International Sushi Day on June 18 is the perfect excuse to tuck into the Japanese specialty. Sushi has become a global phenomenon over the past 30 years or so after struggling to find a foothold in the west in the beginning. Raw fish didn’t initially sound appetizing to all cultures but we eventually realized that we were wrong and now we can’t get enough of it. It’s time to sharpen up your chopstick technique and treat yourself for International Sushi Day.
You can’t buy happiness, but you can buy sushi, which is kinda the same thing.
In the last two decades, it’s become a bit of a sensation, the traditional Japanese meal known as sushi. Often considered to be simply raw fish (In Mexico We Have a Word For Sushi: Bait), and thus snubbed by many people, the truth behind what sushi is is more complex, and it can be a delicious repast for those so inclined. International Sushi Day celebrates this potentially delicious meal and seeks to raise awareness about the truths and fictions surrounding it.
History of International Sushi Day
Tracing sushi’s origins leads us on an interesting journey, taking us back to SE Asia and a method of storing and preserving fish for later consumption. Known as Narezushi, fish was stored by being wrapped in salted and fermented rice where it would remain good for months at a time thanks to the fermentation of the rice. Originally the rice was thrown away when it was ready to eat, and only the fish was consumed.
The next stage in the development of sushi would be far more familiar to the modern palate, known as namanare it was made from partly raw fish that was wrapped in fish and consumed before the flavor changed. Sushi had changed from a way to preserve fish to a new form of cuisine. But this wasn’t the last stage in the foods evolution.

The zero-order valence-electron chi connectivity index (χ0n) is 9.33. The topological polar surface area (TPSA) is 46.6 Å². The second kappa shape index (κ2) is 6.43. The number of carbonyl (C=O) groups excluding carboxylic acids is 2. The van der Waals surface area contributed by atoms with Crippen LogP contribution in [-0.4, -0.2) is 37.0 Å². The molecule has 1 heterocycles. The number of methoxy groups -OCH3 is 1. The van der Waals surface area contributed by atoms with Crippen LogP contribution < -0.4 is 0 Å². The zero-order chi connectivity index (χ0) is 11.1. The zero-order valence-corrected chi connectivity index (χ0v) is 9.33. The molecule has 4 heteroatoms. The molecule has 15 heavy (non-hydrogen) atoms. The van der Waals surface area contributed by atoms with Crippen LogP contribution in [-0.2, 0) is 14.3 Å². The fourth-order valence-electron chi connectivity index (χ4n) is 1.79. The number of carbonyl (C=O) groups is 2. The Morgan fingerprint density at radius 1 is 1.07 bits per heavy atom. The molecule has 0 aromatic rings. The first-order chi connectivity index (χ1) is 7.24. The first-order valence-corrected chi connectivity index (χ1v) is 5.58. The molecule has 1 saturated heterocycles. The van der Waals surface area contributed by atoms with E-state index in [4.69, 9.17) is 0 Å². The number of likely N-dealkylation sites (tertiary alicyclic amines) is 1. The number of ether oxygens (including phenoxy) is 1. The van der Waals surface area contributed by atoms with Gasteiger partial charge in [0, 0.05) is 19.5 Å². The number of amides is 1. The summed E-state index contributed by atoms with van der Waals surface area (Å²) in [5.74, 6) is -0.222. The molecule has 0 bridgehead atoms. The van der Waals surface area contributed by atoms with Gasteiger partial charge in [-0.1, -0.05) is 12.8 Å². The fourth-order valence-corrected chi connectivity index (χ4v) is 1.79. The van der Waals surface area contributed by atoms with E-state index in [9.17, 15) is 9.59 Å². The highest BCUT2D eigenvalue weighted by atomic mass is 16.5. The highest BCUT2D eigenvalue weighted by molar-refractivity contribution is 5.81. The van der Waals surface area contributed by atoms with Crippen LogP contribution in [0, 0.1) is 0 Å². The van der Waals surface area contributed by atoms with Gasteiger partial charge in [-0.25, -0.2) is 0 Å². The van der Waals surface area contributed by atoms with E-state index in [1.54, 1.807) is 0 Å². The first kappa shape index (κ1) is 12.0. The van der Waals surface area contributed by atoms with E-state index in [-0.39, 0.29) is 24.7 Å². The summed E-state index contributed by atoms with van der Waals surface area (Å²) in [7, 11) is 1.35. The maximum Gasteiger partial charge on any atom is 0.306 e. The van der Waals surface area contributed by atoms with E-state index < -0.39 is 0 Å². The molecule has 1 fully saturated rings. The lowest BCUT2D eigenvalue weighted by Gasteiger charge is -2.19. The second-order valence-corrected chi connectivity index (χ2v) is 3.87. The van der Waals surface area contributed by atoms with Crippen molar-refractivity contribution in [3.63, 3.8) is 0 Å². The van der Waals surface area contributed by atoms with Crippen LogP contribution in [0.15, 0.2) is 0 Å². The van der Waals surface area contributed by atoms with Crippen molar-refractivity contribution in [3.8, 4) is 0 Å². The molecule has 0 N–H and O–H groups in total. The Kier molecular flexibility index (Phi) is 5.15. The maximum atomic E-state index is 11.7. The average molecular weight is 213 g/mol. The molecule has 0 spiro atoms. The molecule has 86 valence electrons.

It was in the Edo Period, between 1600 and 1800AD in Japan, that the traditional form of sushi we know today came to exist. At this point it was unique to Japanese culture and consisted of fish and vegetables wrapped in rice, the rice was mixed with vinegar. This form of sushi had regional variations, but the basic idea is still one of the most popular forms of sushi today.
How to celebrate International Sushi Day
“But wait!” we hear you say, “You said that not all sushi contains raw fish!” That’s right, not all sushi does! Sushi can contain any number of ingredients, and often includes cooked portions, such as in the case of crab sushi. Sometimes sushi contains no meat proteins at all but instead consists of a purely vegetable mixture. International Sushi Day is your opportunity to explore this cuisine and all it has to offer, and maybe find out that you have a new favorite comfort food!
Here are some super fun ways in which you and your buddies can celebrate this fishy (or not so fishy, in the case of some sushi!) day:
Head to your local sushi restaurant
This is the simplest way to enjoy International Sushi Day. Head to your local specialist sushi restaurant and enjoy the delicacies lovingly prepared by a professional sushi chef. When we tell you that some chefs live and breathe sushi – we mean it. It is more than a simple foodstuff to them. Becoming what is known as an itamea of sushi in Japan requires many years of intense training and apprenticeship. After around five years of working with a master itamae, an apprentice sushi chef is given their first important task: preparing the sushi rice. The entire process can take as long as twenty years, so you are pretty much guaranteed excellent food if you go to a sushi bar. How many other professions train for that long?